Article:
FRANCHISE HERALD
Monday December 10, 2018

updated - December 10, 2018 Monday EST

Parents of obese children don't view them as unhealthy

Jul 24, 2014 04:01 PM EDT | By Staff Reporter
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Childhood obesity
Childhood obesity is on the rise(Photo : Reuters)

Many parents of obese children don't view their children as being overweight or unhealthy, according to a new study.

New research published in the Journal of the Academy of Nutrition and Dietetics also found those parents often resist lifestyle changes that encourage their children to develop healthy eating and exercise habits early on in their lives.

"Parents have a hard time changing their child's dietary and physical activity behaviours," said lead author Kyung Rhee, an assistant adjunct professor at University of California, San Diego School of Medicine in the US.

The study is based on a survey of 202 parents whose children were enrolled in an obesity clinic at the Hasbro Children's Hospital in Providence, Rhode Island in 2008 and 2009.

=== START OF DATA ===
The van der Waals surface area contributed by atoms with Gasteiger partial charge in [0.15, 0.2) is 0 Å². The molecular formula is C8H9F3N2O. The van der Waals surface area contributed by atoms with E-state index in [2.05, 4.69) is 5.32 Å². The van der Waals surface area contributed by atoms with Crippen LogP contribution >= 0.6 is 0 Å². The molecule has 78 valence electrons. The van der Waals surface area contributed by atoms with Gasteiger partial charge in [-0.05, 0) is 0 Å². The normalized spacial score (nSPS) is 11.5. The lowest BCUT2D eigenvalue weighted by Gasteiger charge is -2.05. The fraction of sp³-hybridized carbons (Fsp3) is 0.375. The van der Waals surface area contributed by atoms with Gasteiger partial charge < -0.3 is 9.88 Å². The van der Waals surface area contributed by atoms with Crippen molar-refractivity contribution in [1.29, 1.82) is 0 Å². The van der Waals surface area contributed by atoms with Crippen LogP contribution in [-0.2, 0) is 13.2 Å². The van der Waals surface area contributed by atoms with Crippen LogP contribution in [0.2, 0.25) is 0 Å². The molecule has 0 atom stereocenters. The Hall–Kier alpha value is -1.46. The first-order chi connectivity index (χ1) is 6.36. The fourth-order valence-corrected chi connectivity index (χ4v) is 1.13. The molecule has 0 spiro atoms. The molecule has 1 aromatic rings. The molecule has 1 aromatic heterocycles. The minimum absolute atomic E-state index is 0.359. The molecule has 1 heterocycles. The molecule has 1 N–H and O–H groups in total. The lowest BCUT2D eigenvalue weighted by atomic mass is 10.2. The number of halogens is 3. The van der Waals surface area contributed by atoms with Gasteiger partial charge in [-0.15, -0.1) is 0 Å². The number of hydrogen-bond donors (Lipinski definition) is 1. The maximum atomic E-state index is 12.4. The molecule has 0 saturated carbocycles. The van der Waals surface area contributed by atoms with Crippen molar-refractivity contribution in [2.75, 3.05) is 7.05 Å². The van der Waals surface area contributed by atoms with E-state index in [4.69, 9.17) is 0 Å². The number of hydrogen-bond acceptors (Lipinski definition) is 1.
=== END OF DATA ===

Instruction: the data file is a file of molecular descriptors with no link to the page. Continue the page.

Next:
The study is based on a survey of 202 parents whose children were enrolled in an obesity clinic at the Hasbro Children's Hospital in Providence, Rhode Island in 2008 and 2009. The survey probed parents' readiness to take actionable steps to improve their child's eating habits and physical activity levels. The children ranged in age from 5 to 20 years old, with an average age of 13.8 years. More than two-thirds were female, and almost all (94 percent) were clinically classified as obese.

"These parents may have tried making dietary changes in the past and were not effective, or felt overwhelmed by the situation and no longer felt capable of making changes," the authors write in the study. "Previous studies have shown that a parent's ability to lose weight and make nutritional changes is highly correlated with the child's ability to make similar changes."

"Additional attention should be paid to whether parents view their own weight or their child's weight as a health problem, because these factors can detract a parent's readiness to make behavioral changes in either domain," the authors conclude.

The study appeared online in the Journal of the Academy of Nutrition and Dietetics.

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